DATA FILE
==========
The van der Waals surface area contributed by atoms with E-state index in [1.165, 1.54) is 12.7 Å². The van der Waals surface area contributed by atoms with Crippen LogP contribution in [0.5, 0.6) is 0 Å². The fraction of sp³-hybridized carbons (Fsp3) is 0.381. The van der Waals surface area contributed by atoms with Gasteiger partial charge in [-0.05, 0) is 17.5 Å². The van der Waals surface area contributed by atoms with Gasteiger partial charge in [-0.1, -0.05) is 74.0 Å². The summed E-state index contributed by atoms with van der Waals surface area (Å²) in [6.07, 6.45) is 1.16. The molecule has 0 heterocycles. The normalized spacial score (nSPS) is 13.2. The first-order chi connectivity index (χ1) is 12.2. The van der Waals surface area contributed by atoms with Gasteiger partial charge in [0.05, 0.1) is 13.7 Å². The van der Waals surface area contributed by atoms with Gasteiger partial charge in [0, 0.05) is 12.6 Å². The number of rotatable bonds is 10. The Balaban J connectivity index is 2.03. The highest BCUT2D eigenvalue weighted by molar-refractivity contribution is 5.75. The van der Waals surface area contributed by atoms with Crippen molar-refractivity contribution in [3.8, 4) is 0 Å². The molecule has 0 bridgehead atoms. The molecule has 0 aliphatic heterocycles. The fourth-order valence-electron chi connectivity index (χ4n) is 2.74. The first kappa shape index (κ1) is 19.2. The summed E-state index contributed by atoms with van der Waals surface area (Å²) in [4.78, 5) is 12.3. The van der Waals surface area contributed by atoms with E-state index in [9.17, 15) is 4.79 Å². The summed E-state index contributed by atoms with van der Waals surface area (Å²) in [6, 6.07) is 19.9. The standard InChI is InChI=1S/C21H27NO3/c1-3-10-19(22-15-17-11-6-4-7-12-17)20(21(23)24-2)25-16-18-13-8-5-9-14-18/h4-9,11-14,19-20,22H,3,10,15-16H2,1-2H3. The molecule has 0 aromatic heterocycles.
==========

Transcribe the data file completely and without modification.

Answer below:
The van der Waals surface area contributed by atoms with E-state index in [1.165, 1.54) is 12.7 Å². The van der Waals surface area contributed by atoms with Crippen LogP contribution in [0.5, 0.6) is 0 Å². The fraction of sp³-hybridized carbons (Fsp3) is 0.381. The van der Waals surface area contributed by atoms with Gasteiger partial charge in [-0.05, 0) is 17.5 Å². The van der Waals surface area contributed by atoms with Gasteiger partial charge in [-0.1, -0.05) is 74.0 Å². The summed E-state index contributed by atoms with van der Waals surface area (Å²) in [6.07, 6.45) is 1.16. The molecule has 0 heterocycles. The normalized spacial score (nSPS) is 13.2. The first-order chi connectivity index (χ1) is 12.2. The van der Waals surface area contributed by atoms with Gasteiger partial charge in [0.05, 0.1) is 13.7 Å². The van der Waals surface area contributed by atoms with Gasteiger partial charge in [0, 0.05) is 12.6 Å². The number of rotatable bonds is 10. The Balaban J connectivity index is 2.03. The highest BCUT2D eigenvalue weighted by molar-refractivity contribution is 5.75. The van der Waals surface area contributed by atoms with Crippen molar-refractivity contribution in [3.8, 4) is 0 Å². The molecule has 0 bridgehead atoms. The molecule has 0 aliphatic heterocycles. The fourth-order valence-electron chi connectivity index (χ4n) is 2.74. The first kappa shape index (κ1) is 19.2. The summed E-state index contributed by atoms with van der Waals surface area (Å²) in [4.78, 5) is 12.3. The van der Waals surface area contributed by atoms with E-state index in [9.17, 15) is 4.79 Å². The summed E-state index contributed by atoms with van der Waals surface area (Å²) in [6, 6.07) is 19.9. The standard InChI is InChI=1S/C21H27NO3/c1-3-10-19(22-15-17-11-6-4-7-12-17)20(21(23)24-2)25-16-18-13-8-5-9-14-18/h4-9,11-14,19-20,22H,3,10,15-16H2,1-2H3. The molecule has 0 aromatic heterocycles.